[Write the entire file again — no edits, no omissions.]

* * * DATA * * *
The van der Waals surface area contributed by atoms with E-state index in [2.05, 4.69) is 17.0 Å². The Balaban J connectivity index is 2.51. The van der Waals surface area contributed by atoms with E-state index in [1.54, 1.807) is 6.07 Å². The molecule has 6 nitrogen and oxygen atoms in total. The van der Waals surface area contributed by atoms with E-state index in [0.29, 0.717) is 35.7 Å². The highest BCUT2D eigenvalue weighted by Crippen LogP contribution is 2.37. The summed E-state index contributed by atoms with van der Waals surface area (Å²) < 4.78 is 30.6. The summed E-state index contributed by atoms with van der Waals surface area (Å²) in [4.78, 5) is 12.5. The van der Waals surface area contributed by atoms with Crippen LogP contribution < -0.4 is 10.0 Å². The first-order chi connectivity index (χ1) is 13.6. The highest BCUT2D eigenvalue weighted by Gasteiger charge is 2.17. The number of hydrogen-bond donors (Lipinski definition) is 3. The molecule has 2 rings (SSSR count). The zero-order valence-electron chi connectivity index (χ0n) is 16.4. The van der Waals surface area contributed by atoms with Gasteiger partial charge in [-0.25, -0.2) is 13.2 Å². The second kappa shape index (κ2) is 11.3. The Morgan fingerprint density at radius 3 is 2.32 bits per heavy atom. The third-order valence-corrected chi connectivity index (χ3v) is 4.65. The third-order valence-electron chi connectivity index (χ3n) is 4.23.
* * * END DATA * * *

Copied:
The van der Waals surface area contributed by atoms with E-state index in [2.05, 4.69) is 17.0 Å². The Balaban J connectivity index is 2.51. The van der Waals surface area contributed by atoms with E-state index in [1.54, 1.807) is 6.07 Å². The molecule has 6 nitrogen and oxygen atoms in total. The van der Waals surface area contributed by atoms with E-state index in [0.29, 0.717) is 35.7 Å². The highest BCUT2D eigenvalue weighted by Crippen LogP contribution is 2.37. The summed E-state index contributed by atoms with van der Waals surface area (Å²) < 4.78 is 30.6. The summed E-state index contributed by atoms with van der Waals surface area (Å²) in [4.78, 5) is 12.5. The van der Waals surface area contributed by atoms with Crippen LogP contribution < -0.4 is 10.0 Å². The first-order chi connectivity index (χ1) is 13.6. The highest BCUT2D eigenvalue weighted by Gasteiger charge is 2.17. The number of hydrogen-bond donors (Lipinski definition) is 3. The molecule has 2 rings (SSSR count). The zero-order valence-electron chi connectivity index (χ0n) is 16.4. The van der Waals surface area contributed by atoms with Gasteiger partial charge in [-0.25, -0.2) is 13.2 Å². The second kappa shape index (κ2) is 11.3. The Morgan fingerprint density at radius 3 is 2.32 bits per heavy atom. The third-order valence-corrected chi connectivity index (χ3v) is 4.65. The third-order valence-electron chi connectivity index (χ3n) is 4.23.